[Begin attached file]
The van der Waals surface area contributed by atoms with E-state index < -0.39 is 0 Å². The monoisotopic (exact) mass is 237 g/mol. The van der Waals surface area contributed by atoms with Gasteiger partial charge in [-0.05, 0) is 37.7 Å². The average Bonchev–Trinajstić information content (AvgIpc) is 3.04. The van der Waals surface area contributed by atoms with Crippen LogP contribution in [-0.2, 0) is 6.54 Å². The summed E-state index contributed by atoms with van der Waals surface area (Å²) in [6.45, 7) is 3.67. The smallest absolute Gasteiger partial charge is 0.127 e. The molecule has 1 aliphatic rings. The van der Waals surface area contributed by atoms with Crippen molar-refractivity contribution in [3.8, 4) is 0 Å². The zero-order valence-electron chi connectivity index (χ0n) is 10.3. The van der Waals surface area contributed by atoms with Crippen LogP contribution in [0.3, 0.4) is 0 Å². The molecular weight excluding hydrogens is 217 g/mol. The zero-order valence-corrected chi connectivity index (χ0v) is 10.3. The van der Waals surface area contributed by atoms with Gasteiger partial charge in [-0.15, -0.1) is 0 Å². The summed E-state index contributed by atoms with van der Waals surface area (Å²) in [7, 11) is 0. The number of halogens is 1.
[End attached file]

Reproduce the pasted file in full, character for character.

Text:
The van der Waals surface area contributed by atoms with E-state index < -0.39 is 0 Å². The monoisotopic (exact) mass is 237 g/mol. The van der Waals surface area contributed by atoms with Gasteiger partial charge in [-0.05, 0) is 37.7 Å². The average Bonchev–Trinajstić information content (AvgIpc) is 3.04. The van der Waals surface area contributed by atoms with Crippen LogP contribution in [-0.2, 0) is 6.54 Å². The summed E-state index contributed by atoms with van der Waals surface area (Å²) in [6.45, 7) is 3.67. The smallest absolute Gasteiger partial charge is 0.127 e. The molecule has 1 aliphatic rings. The van der Waals surface area contributed by atoms with Crippen molar-refractivity contribution in [3.8, 4) is 0 Å². The zero-order valence-electron chi connectivity index (χ0n) is 10.3. The van der Waals surface area contributed by atoms with Crippen LogP contribution in [0.3, 0.4) is 0 Å². The molecular weight excluding hydrogens is 217 g/mol. The zero-order valence-corrected chi connectivity index (χ0v) is 10.3. The van der Waals surface area contributed by atoms with Gasteiger partial charge in [-0.15, -0.1) is 0 Å². The summed E-state index contributed by atoms with van der Waals surface area (Å²) in [7, 11) is 0. The number of halogens is 1.